A total of 85.6% of parents (n = 83) who had a conversation with their child about death provided their child with an explanation of death. Figure 2 displays the frequency of use of the three different explanations of death. The most frequent types of explanations that were provided were religious/spiritual, with the majority of parents providing these types of explanations. The second most common explanation of death was biological. Parents were least likely to explain about the irreversibility of death to their children. Spearman Correlations were run with child age in months and each of the explanations of death. Children's age was not significantly correlated with providing any particular type of explanation.



The mean score of 2.43 (SD = .59) for satisfaction indicates that the majority of parents were somewhat satisfied with the explanation they provided (scores can range from 1 to 3, with higher score indicating higher satisfaction). Nearly all parents (95%) who offered their child an explanation indicated that they were at least somewhat satisfied with the explanation they provided, with 48% of parents reporting that they were completely satisfied. Spearman Correlations were run with the satisfaction level of parents and the different types of explanations. There were no significant correlations between the three different types of explanations provided and the level of satisfaction parents reported.

Parents' Perceptions of Children's Reactions

Of those parents who had a conversation about death with their child (n = 97), the majority of parents reported no perceived changes in their child's appetite (97.8%), sleep (87.8%), fear of dying (78.9%), generalized anxiety (73.6%), and mood (67.4%). Only those symptoms that occurred in more than 15% of the sample were included in further analyses (i.e., changes in fear of dying, generalized anxiety, and mood). Spearman Correlations were run with each of the three types of explanations of death and parents' perceived physical and emotional changes in their children. There was one significant correlation. The explanation of irreversibility was significantly correlated with perceived changes in children's generalized anxiety, r, = .26 (p = .018). This positive correlation indicates that those parents who provided an explanation of the irreversibility of death were more likely to report that their child exhibited symptoms of anxiety.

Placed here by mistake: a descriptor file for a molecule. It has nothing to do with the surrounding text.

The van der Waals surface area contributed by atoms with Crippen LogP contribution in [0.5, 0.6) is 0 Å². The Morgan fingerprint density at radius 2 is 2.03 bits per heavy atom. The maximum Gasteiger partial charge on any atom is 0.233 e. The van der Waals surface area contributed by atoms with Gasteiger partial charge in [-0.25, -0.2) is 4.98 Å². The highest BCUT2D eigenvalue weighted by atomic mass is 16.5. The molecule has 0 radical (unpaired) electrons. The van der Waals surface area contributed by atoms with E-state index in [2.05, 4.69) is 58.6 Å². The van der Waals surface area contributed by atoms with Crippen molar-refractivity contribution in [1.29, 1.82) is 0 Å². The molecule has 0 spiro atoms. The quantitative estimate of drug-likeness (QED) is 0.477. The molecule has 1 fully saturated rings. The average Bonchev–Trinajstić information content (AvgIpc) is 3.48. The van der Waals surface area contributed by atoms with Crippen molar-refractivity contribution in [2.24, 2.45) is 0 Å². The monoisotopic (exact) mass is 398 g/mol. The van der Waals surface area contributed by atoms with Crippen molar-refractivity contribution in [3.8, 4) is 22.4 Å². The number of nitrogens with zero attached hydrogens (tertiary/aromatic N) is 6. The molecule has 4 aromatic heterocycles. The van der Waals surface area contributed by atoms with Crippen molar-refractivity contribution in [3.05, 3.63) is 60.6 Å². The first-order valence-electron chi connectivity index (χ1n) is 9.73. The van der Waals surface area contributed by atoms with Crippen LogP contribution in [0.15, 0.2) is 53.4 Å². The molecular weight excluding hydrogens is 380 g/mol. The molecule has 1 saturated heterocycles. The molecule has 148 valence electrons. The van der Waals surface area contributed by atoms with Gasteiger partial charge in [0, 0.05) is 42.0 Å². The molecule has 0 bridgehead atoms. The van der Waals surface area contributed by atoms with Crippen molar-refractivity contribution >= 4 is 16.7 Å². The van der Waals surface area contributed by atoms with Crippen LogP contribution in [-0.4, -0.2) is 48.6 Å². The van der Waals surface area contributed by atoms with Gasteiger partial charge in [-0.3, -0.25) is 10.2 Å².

Spearman Correlations were also run with child age in months and parents' perceived physical and emotional changes in their children. There were no significant correlations between child age and the perceived reactions in children.

Parental Death Anxiety, Belief in Afterlife and Religiosity

The mean of 63.13 (SD = 18.45) on the BAS indicates that parents in the current sample believe in an afterlife (scores can range from 10 to 100), with 92.3% of parents reporting moderate to high belief. Cronbach's alpha was .92. Scores for belief in afterlife were significantly correlated with parents reporting higher levels of both religiosity, [r.sub.s] = .60 (p < .001, one-tailed), and spirituality, [r.sub.s] = .47 (p < .001, one-tailed). A total of 125 parents completed the measure of death anxiety (Templer's DAS). The mean of 7.52 (SD = 2.92) on Templer's DAS indicates that parents are within the average range on death anxiety (scores can range from 0 to 15 with scores > 9 considered to be clinically meaningful). Cronbach's alpha was .68 for the current sample. Majority of parents in this study (62.3%) reported non-meaningful levels of death anxiety. Scores for death anxiety were significantly correlated with parents indicating higher levels of religiosity (as reported on a three-point Likert scale), [r.sub.s] = .15 (p = .04, one-tailed) but were not correlated to parental spirituality.

To investigate a possible relationship between death anxiety and belief in afterlife a Pearson Correlation, using a one-tail distribution, was run. There was a significant correlation, r = .15 (p = .047), between scores on Templer's DAS and scores on the BAS. As scores in death anxiety increased so did scores in belief in afterlife. Spearman Correlations were run between scores on Templer's DAS and the BAS and each of the possible emotional and physical reactions parents may have perceived in their child. There were no significant correlations.

Types of Explanations and Parental Factors

Parents reported their level of religiosity and level of spirituality separately, using a three-point Likert scale. Though significantly correlated, [r.sub.s] = .36 (p < .001), these two factors are considered to represent different beliefs, as 40.8% of parents indicated that they were not at all religious but only 12.6% of parents indicated that they were not at all spiritual. Both level of religiosity, [r.sub.s] = .51 (p < .001, one-tailed), and level of spirituality, [r.sub.s] = .26 (p = .009, one-tailed), were significantly correlated with providing a religious/spiritual explanation. This indicates that as levels of religiosity and spirituality increase, so does the likelihood that parents provide a religious/spiritual explanation. However, parents' level of religiosity was also negatively correlated, [r.sub.s] = -.18 (p = .048, one-tailed), with providing biological explanation of death. This result suggests that as parental religiosity increased the likelihood that parents provided a biological explanation of death decreased.

To investigate whether providing a particular type of explanation of death could be predicted by the continuous variables of parental death anxiety, and parental belief in afterlife, discriminant analyses using the Wilks' Lamda method were conducted. Group membership for biological explanations and explanation of irreversibility could not be predicted using this model, however, whether or not parents provided a religious/spiritual explanation could be predicted by scores on Templer's DAS and the BAS. The overall Wilks' Lambda for religious/spiritual explanations was significant, Wilks' [LAMBDA] = .818, [chi square] (1, N = 80) = 15.47, p < .001, indicating that whether or not parents provided religious/spiritual explanations could be successfully differentiated well above chance levels, 77.5% of the time. These results indicate that parental death anxiety and belief in afterlife played a unique and significant role in parents choosing to use religious/spiritual explanations and that by examining scores on the DAS and BAS together, we can accurately predict whether or not the majority of parents will use a religious/spiritual explanation.